Are you properly utilizing your freezer? If all that’s in there is ice cream, frozen dinners, and ice cubes, then the answer is no. If you want to save money (and time), you need to freeze food! Between making freezer meals, saving leftovers, and freezing excess food you got on sale, your freezer can really help you save money! But if you don’t freeze your food correctly, you may find it ruined by freezer burn. To prevent that, here are some handy tips on How to Freeze Food and Prevent Freezer Burn!
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Freezer burn can happen in any freezer, regardless of size, but overstuffing your freezer can increase your foods’ risk of freezer burn. If you just have the freezer that came with your fridge, you may want to consider getting a separate upright freezer or chest freezer. They come in many different sizes and at different price points, so there’s likely one out there that will fit your space and your budget. We have an upright freezer, and we consider it a great investment! We can take advantage of bulk sales, and have a lot of space for freezer meals!
How to Freeze Food and Prevent Freezer Burn
Freezer burn happens when frozen food dries out. It can occur because of air hitting the food, or water evaporating from the food due to an inconsistent freezer temperature. It’s the reason why you can’t just throw food into the freezer with no packaging, and it’s also why you don’t want to stand with the freezer door open for too long. Freezer burn is usually distinguishable by the food being covered with ice, or changing color (usually darkening). Food that is freezer burnt is still completely safe to eat, but the food may taste bland or metallic. That’s why it’s so important to know these tips on how to prevent freezer burn!
1. Wait Until Cool
The first thing you need to be careful of if you want to freeze food and prevent freezer burn is how hot the food is. If you just took it out of the oven, don’t stick it in the freezer. You need to wait until it cools down. If you put a hot dish in the freezer it could thaw out the foods around it. But you also don’t want to leave food sitting out for too long (two hours or more), for food safety reasons. If the food isn’t cooling down fast enough on its own, you can surround its dish with ice to speed up the process.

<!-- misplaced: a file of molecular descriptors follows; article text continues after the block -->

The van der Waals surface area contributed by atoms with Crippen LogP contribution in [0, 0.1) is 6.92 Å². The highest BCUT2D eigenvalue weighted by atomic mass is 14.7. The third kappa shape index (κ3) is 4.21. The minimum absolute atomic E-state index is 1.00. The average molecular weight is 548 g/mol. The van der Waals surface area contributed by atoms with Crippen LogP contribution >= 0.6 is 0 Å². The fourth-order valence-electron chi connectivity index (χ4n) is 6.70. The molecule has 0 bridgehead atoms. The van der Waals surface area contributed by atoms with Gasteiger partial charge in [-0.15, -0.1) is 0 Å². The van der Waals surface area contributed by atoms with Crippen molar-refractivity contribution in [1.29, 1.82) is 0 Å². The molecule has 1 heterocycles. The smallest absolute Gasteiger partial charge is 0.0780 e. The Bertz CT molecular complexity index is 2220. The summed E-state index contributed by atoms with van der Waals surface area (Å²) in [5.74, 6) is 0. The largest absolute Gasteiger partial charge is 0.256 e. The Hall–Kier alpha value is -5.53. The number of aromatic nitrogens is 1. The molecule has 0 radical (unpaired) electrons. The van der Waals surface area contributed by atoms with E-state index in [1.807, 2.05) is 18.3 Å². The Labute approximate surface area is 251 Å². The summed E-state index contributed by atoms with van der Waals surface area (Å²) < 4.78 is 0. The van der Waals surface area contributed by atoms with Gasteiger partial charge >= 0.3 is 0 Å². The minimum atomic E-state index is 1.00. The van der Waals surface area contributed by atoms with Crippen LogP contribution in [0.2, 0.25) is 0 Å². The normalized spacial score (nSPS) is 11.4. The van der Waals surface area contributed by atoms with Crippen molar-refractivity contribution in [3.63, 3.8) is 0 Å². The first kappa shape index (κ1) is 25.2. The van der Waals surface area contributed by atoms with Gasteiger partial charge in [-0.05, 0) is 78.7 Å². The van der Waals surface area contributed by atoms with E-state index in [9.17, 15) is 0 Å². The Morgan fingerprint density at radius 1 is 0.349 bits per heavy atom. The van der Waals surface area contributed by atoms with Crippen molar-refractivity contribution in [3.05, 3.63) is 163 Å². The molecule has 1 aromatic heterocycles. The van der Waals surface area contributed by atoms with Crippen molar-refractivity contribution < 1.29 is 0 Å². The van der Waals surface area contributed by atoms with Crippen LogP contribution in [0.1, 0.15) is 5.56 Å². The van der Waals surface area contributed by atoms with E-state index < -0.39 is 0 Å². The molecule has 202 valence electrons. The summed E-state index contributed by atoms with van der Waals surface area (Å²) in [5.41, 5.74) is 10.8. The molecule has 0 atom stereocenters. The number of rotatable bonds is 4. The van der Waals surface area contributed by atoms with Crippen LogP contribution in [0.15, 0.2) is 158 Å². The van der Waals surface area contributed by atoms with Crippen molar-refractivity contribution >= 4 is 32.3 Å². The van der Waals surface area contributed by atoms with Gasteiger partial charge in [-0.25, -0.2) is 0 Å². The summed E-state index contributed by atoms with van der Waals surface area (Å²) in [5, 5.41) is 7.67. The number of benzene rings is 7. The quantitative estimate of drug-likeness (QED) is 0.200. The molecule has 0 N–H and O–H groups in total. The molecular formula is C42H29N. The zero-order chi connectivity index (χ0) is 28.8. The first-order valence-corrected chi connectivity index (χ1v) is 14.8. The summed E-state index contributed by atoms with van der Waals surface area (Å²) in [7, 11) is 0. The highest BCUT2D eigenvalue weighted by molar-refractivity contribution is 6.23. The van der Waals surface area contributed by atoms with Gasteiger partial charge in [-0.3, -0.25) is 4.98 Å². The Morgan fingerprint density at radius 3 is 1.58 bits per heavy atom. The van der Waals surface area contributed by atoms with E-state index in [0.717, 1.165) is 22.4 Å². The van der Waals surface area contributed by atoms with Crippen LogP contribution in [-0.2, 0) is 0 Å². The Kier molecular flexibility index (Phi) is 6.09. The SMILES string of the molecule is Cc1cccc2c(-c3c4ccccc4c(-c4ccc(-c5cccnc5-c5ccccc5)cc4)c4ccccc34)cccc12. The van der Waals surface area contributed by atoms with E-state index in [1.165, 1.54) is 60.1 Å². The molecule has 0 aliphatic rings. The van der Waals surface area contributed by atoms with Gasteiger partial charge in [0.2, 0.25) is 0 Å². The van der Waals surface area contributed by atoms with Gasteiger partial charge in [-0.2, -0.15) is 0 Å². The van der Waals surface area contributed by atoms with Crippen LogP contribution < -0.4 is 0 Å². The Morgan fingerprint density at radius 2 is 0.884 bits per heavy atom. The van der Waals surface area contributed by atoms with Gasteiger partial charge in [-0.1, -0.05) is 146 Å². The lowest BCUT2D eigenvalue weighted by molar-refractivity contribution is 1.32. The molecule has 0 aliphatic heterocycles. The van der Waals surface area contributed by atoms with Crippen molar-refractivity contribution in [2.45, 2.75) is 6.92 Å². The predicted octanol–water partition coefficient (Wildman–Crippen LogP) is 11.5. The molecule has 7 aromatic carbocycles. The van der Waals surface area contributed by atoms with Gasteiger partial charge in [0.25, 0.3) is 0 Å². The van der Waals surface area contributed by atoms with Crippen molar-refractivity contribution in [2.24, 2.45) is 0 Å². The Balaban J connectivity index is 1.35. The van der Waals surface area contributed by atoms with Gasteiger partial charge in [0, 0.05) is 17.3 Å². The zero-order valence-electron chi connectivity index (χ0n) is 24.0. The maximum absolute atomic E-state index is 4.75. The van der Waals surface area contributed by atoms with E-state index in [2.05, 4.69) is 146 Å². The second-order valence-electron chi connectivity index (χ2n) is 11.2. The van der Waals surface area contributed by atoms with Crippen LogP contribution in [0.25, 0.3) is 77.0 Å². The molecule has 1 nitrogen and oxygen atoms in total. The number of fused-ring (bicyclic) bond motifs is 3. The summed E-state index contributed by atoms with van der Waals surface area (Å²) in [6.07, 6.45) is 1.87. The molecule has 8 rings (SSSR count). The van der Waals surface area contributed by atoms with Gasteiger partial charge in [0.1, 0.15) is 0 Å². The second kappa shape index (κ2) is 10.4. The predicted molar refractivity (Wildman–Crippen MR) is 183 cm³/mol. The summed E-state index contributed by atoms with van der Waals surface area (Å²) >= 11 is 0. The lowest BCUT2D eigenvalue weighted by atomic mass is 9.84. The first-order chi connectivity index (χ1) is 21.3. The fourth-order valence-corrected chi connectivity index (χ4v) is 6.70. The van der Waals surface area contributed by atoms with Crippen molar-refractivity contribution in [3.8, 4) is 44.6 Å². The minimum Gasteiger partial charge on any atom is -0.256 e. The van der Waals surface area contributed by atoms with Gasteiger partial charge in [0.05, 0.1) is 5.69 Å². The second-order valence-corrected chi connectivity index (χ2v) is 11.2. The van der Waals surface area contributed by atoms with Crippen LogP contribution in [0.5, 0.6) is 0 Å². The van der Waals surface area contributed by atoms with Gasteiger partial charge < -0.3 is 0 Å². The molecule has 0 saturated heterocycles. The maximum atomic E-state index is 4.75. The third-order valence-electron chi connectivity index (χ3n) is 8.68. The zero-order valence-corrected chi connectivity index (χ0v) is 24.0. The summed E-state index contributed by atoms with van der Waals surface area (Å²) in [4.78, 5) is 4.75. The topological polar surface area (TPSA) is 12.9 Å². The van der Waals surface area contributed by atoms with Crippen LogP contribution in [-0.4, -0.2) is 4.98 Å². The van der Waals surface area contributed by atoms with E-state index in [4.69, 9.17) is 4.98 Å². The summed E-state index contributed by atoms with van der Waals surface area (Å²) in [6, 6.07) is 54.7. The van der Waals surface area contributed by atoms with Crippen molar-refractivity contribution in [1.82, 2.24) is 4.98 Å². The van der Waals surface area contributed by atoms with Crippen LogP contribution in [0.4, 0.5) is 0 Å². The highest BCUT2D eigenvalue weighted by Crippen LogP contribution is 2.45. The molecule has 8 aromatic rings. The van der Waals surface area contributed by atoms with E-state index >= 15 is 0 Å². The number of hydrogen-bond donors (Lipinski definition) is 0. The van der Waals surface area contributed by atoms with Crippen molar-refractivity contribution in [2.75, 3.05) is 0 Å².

2. Add Extra Protection
If you’re freezing something straight from the store that’s in its original packaging, it’s a good idea to add an extra layer of protection via foil, a freezer bag, or just a plastic bag from the store. And if you’re freezing something homemade, you may want to put a layer of plastic wrap over the top of the food, under the lid of the container. This helps prevent frost (and possible freezer burn) from developing on the top of the food.
3. Freeze in Batches
While you may want to spend all day preparing freezer meals, if they’re hot meals you’ll want to make sure you don’t put a ton of them in the freezer at once. Too many non-frozen foods being put in your freezer at one time may increase the freezer’s internal temperature, and the fluctuation could cause freezer burn in your other foods.
4. Don’t Freeze Forever
Your freezer isn’t a magical place to keep food frozen for eternity. To freeze food and prevent freezer burn, you’ll need to remember that food can’t be frozen forever. Some foods should only be frozen for a few months, while others can be frozen for a year, or more. But in general, the longer food is in the freezer, the more likely it will develop freezer burn.
5. Seal Tight
The easiest way to freeze food and prevent freezer burn is to make sure your food is sealed tight in a freezer-safe container with virtually no air. This is why food vacuum sealers can boast such great food storage statistics. If you have an open bag of frozen food, use a rubber band to seal it closed to keep the remaining food safe.
Does your food get freezer burned often?
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